- They serve a religious function: One of the most convincing arguments is that the lines were constructed to please the gods or to serve other similar spiritual purposes. As a highly superstitious culture, this would explain why the Nazca people demonstrated such a huge commitment to the project. One idea is that the Nazca lines played a prominent role in pilgrimage. This was backed up when British explorer, Tony Morrison, found evidence of small shrines that appeared to be linked by the lines. Others have considered that the lines served as ritual centres to help the dead achieve immortality or for holding elaborate religious ceremonies.
- They are related to water sources and related rituals: Inhabiting a bone-dry desert environment meant the Nazca people likely placed a high value on water. Researchers have proposed that the lines and shapes serve as a map of underground water supplies, acting as a guide for those in need of plentiful supplies when out in the desert. This theory was first proposed by archaeologist John Reinhard, who also suggested that the figures symbolized a form of worship for water-supplying deities. As many of the lines point towards the Andes, the lines could also signify reverence for the mountains and the water that flows from them.
- Hot air balloons: In response to the question of how the Nazca people could have drawn such huge figures without being able to properly see what they were doing, drew the conclusion that they must have had an aerial perspective. In 1977, Jim Woodman proposed that they used hot-air balloons as a way to plan out and view their creations. However, this theory has since been dismissed as far-fetched. Scholars now believe that it would in fact have been possible for the Nazca people to create such figures from the ground using relatively simple surveying techniques and tools.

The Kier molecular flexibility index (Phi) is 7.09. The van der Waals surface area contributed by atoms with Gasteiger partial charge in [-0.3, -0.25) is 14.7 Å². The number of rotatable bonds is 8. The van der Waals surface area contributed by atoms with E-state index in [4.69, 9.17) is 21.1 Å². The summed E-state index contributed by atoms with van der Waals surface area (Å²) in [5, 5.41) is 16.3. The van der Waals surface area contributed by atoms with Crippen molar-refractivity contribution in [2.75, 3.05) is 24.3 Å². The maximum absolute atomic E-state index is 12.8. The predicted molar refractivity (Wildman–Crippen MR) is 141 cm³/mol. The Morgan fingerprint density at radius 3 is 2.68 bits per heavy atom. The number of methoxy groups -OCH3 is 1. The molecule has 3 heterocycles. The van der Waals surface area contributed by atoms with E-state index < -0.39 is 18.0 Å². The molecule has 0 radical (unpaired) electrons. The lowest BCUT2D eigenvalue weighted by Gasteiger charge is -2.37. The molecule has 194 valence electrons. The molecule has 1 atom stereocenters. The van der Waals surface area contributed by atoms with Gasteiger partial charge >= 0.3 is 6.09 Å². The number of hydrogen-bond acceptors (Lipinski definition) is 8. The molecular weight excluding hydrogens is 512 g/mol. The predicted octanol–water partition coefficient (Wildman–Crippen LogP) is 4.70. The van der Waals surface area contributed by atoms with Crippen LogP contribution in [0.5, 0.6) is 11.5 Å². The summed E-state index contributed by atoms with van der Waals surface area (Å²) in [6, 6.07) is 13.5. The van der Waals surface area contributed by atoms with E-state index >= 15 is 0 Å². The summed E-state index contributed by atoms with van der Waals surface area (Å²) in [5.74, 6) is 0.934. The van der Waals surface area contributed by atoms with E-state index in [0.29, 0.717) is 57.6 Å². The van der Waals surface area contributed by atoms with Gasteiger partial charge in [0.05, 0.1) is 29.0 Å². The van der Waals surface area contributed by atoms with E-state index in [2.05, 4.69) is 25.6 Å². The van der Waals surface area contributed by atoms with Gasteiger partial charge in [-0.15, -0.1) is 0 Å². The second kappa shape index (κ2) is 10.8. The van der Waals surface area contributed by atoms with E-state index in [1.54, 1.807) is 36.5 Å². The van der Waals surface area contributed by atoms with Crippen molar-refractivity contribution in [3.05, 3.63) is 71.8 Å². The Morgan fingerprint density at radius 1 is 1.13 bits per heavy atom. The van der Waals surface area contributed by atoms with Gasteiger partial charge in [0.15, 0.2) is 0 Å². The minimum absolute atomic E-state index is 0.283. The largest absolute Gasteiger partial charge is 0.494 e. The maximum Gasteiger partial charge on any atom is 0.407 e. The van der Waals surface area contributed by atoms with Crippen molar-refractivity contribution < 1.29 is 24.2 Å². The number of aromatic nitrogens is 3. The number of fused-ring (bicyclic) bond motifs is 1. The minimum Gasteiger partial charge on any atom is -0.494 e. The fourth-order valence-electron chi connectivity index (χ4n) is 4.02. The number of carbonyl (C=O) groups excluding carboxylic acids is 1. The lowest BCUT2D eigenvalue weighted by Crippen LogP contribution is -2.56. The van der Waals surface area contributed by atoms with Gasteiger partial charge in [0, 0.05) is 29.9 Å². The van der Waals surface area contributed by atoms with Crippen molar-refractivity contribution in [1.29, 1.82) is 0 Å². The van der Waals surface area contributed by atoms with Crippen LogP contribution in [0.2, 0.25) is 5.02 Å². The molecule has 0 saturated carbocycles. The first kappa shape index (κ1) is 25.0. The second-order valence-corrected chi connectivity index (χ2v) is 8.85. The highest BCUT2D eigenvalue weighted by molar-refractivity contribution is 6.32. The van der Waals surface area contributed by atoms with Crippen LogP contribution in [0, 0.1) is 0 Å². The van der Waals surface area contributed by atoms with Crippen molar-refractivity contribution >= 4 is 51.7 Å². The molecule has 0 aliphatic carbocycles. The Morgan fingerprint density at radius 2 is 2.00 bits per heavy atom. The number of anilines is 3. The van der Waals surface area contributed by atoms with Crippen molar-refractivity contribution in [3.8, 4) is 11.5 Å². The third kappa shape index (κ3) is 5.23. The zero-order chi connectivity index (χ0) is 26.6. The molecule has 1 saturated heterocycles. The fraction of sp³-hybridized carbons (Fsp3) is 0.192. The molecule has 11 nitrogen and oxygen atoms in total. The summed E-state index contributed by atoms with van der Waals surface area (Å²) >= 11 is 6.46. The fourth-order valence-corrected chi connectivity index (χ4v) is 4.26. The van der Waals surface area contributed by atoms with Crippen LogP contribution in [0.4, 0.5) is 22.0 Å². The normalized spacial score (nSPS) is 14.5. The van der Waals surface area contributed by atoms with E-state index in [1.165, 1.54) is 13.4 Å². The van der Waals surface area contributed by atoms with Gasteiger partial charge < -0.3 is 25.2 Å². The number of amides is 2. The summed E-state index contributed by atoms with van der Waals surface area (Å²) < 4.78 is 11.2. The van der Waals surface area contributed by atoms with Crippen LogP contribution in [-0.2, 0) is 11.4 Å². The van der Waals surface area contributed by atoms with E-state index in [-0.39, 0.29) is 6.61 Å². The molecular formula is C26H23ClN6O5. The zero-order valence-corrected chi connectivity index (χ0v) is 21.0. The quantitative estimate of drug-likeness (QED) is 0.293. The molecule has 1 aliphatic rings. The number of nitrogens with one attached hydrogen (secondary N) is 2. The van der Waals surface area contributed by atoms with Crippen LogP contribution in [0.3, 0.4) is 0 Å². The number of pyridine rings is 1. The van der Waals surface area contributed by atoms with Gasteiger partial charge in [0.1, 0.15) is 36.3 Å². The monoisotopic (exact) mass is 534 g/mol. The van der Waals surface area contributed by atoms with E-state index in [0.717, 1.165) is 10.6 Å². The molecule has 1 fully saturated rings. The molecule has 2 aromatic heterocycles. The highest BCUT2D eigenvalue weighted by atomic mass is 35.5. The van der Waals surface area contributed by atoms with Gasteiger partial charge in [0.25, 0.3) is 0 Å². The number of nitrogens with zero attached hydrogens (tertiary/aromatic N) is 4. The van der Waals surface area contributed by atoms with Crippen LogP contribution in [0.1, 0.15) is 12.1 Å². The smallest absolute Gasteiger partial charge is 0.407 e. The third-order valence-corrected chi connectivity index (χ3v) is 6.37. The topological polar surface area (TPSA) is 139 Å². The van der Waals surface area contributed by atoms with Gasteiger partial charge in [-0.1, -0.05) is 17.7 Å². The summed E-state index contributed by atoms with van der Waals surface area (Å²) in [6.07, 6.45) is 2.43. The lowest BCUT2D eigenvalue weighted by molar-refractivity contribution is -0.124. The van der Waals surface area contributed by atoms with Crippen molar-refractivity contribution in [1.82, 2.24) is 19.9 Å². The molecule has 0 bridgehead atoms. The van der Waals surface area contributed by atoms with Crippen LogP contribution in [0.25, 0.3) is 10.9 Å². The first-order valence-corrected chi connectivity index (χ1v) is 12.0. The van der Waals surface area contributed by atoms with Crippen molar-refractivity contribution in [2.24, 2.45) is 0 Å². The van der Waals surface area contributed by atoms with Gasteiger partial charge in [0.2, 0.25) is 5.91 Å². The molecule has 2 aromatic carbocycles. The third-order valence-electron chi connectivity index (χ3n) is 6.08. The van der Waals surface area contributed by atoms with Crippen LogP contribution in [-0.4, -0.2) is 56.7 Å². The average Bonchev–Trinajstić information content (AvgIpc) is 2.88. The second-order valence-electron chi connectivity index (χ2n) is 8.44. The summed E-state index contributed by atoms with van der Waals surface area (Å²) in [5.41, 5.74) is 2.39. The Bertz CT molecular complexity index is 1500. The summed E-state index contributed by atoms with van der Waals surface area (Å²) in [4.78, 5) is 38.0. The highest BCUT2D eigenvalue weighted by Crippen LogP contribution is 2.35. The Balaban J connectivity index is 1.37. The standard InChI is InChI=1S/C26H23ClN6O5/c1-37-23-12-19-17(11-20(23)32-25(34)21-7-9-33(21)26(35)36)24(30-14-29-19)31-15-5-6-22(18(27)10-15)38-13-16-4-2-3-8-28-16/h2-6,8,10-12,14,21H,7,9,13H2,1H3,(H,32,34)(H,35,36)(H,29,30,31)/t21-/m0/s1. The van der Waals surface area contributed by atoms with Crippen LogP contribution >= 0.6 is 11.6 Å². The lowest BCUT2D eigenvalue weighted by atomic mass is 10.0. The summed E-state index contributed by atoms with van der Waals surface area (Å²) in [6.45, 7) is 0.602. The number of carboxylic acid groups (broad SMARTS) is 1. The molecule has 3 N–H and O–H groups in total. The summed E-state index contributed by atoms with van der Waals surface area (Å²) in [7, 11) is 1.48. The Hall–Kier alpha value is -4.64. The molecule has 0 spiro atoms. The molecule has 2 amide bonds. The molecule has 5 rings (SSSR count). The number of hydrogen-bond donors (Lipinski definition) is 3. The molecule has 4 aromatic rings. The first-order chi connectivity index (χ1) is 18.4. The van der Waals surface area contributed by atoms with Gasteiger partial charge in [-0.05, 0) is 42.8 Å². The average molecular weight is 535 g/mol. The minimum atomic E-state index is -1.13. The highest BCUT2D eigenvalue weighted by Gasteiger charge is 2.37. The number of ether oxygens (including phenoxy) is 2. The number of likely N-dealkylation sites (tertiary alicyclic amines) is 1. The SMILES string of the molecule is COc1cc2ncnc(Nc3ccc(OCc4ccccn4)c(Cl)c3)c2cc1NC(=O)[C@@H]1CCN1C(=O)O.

- Alien airport: One of the best known theories was made by Swiss author, Erich von Daniken, who claimed that the pictures etched into the desert were made to convey messages to extra-terrestrials whilst the lines were designed as landing strips for their alien aircrafts! Whether or not you believe this admittedly eerie desert site was a former giant extra-terrestrial airport, the Nazca lines are well worth visiting on any Peru tour.
Visiting the Nazca lines
No visit to Peru is complete without making the trip to witness this archaeological wonder for yourself. The lines are located near the town of Nazca, a 7-hour bus or taxi ride from the capital. To appreciate the sight in all its glory, we recommend taking to the sky via a plane or hot air balloon. Planes depart from the Maria Reiche Neuman Airport just outside Nazca, with tickets costing around 70-80 USD. Winds tend to pick up in the afternoon, so it’s best to opt for a morning flight if you’re prone to motion sickness.
It’s commonly assumed that the figures can only be seen in their full form from the air. But a recent research study actually found that every single geoglyph can be spotted from the ground. So taking to the foothills is another great way to experience the beauty and vast scale of the lines. There is also an observation tower along the Pan-American highway which offers fantastic views over three figures.